Fear and loathing at the Chinese Consulate.

Fear and loathing at the Chinese Consulate.

Fear and loathing at the Chinese Consulate.

A series on the China gold rush.
Feb. 24 2005 11:26 AM

Fear and Loathing at the Chinese Consulate

Plus, Slate's China reading list.

Illustration by Robert Neubecker

This was administrative week—a welcome relief, given the bruising I took last week for suggesting that the migration of low-end manufacturing jobs to China was not only inevitable, but, in many ways, good. This week I studied quietly, bought my plane tickets, and applied for a visa.

Even these activities, it turned out, led to an embarrassing confrontation with my ignorance. First, I wasn't sure whether I even needed a visa—no country I've visited in the last decade has required one. (I do.) Second, I wasn't sure what else I'd need. Slate readers have taught me that China is essentially two countries, one First World, one Third World, the equivalent of Frankfurt plopped into Guatemala. This observation, combined with a recent New York Times article about an epidemic of "snail fever" (aka schistosomiasis) made me wonder whether I had to get shots.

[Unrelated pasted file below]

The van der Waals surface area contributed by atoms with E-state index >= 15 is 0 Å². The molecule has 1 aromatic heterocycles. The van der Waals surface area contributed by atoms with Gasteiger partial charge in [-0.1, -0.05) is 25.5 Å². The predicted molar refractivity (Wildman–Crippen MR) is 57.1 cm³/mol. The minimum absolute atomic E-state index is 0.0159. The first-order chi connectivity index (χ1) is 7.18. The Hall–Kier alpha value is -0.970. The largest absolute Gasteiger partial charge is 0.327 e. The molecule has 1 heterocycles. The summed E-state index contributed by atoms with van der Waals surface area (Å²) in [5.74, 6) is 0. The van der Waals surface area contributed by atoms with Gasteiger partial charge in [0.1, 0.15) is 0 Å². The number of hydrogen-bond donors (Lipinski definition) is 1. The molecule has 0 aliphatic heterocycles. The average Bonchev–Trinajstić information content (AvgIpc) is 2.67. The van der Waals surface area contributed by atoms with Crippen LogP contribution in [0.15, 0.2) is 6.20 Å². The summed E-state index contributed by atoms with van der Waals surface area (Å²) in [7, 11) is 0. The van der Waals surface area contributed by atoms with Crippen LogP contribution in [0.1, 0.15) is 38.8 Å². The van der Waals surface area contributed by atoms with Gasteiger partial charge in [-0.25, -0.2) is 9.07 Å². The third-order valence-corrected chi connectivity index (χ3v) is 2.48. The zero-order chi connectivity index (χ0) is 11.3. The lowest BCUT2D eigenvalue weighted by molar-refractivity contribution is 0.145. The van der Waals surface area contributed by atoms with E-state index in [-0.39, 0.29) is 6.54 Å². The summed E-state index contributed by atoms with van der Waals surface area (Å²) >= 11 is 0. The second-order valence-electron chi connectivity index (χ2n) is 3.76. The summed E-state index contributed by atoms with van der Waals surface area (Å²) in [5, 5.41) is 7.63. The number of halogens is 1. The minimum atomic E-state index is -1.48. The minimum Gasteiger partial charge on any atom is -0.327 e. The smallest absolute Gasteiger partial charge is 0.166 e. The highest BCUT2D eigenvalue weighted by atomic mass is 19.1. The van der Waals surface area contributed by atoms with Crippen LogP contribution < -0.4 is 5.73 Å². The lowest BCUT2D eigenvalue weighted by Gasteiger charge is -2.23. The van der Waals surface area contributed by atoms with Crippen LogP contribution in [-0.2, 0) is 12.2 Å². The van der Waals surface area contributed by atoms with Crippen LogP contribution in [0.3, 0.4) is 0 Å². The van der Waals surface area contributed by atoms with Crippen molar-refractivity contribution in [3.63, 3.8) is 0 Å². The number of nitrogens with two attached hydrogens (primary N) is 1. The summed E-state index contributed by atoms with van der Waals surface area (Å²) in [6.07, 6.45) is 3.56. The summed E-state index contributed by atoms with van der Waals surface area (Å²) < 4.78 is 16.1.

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Then there was the transportation question. I had this romantic idea that I'd take the train from Shanghai to Beijing—me and my business suit in a car full of farmers and chickens. Then, I learned from the Internet that the trip would take some 13 hours, too long for my cover-China-in-two-weeks itinerary. So I called a travel agent and opted for air—Dragon Air. Despite my decade as a Wall Street road warrior, I've never been big on jet travel, even First World jet travel, and Third World jet travel is another thing altogether. The travel agent hadn't heard of Dragon Air, either, which didn't set me at ease. His Sinologist colleague assured him (and me) that it was fine, but I couldn't shake the image of Cultural Revolution-era Aeroflots and Communist maintenance practices.